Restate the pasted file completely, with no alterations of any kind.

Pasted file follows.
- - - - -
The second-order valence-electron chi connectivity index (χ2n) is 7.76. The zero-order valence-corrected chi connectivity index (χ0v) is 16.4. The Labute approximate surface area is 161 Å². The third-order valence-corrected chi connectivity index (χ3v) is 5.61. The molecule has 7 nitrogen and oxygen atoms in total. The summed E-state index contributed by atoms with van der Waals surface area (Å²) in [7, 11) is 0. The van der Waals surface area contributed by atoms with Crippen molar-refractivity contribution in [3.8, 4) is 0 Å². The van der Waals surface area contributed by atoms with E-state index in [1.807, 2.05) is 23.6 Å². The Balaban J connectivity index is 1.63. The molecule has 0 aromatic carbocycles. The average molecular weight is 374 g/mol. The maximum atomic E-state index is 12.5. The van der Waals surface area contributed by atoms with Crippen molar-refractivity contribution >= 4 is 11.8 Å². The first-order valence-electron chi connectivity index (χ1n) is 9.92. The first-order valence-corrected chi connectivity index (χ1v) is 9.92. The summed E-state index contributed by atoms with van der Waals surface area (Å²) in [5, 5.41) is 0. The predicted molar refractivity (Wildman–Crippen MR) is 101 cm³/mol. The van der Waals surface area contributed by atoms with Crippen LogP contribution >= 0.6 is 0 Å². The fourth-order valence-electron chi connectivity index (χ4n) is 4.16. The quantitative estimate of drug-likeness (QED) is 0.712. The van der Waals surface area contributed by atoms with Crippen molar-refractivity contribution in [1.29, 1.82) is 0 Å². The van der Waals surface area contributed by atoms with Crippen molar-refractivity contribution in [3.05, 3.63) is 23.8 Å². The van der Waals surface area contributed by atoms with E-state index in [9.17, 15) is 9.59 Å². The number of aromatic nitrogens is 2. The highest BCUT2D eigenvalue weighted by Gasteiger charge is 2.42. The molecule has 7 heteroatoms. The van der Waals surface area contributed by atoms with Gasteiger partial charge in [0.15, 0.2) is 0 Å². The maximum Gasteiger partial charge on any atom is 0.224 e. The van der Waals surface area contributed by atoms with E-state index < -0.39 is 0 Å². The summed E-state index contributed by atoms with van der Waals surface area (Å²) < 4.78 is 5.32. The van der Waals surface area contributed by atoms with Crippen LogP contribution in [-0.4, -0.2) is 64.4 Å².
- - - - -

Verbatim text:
The second-order valence-electron chi connectivity index (χ2n) is 7.76. The zero-order valence-corrected chi connectivity index (χ0v) is 16.4. The Labute approximate surface area is 161 Å². The third-order valence-corrected chi connectivity index (χ3v) is 5.61. The molecule has 7 nitrogen and oxygen atoms in total. The summed E-state index contributed by atoms with van der Waals surface area (Å²) in [7, 11) is 0. The van der Waals surface area contributed by atoms with Crippen molar-refractivity contribution in [3.8, 4) is 0 Å². The van der Waals surface area contributed by atoms with E-state index in [1.807, 2.05) is 23.6 Å². The Balaban J connectivity index is 1.63. The molecule has 0 aromatic carbocycles. The average molecular weight is 374 g/mol. The maximum atomic E-state index is 12.5. The van der Waals surface area contributed by atoms with Crippen molar-refractivity contribution >= 4 is 11.8 Å². The first-order valence-electron chi connectivity index (χ1n) is 9.92. The first-order valence-corrected chi connectivity index (χ1v) is 9.92. The summed E-state index contributed by atoms with van der Waals surface area (Å²) in [5, 5.41) is 0. The predicted molar refractivity (Wildman–Crippen MR) is 101 cm³/mol. The van der Waals surface area contributed by atoms with Crippen LogP contribution >= 0.6 is 0 Å². The fourth-order valence-electron chi connectivity index (χ4n) is 4.16. The quantitative estimate of drug-likeness (QED) is 0.712. The van der Waals surface area contributed by atoms with Crippen molar-refractivity contribution in [1.29, 1.82) is 0 Å². The van der Waals surface area contributed by atoms with Crippen molar-refractivity contribution in [3.05, 3.63) is 23.8 Å². The van der Waals surface area contributed by atoms with E-state index in [9.17, 15) is 9.59 Å². The number of aromatic nitrogens is 2. The highest BCUT2D eigenvalue weighted by Gasteiger charge is 2.42. The molecule has 7 heteroatoms. The van der Waals surface area contributed by atoms with Gasteiger partial charge in [0.15, 0.2) is 0 Å². The maximum Gasteiger partial charge on any atom is 0.224 e. The van der Waals surface area contributed by atoms with E-state index < -0.39 is 0 Å². The summed E-state index contributed by atoms with van der Waals surface area (Å²) < 4.78 is 5.32. The van der Waals surface area contributed by atoms with Crippen LogP contribution in [-0.4, -0.2) is 64.4 Å².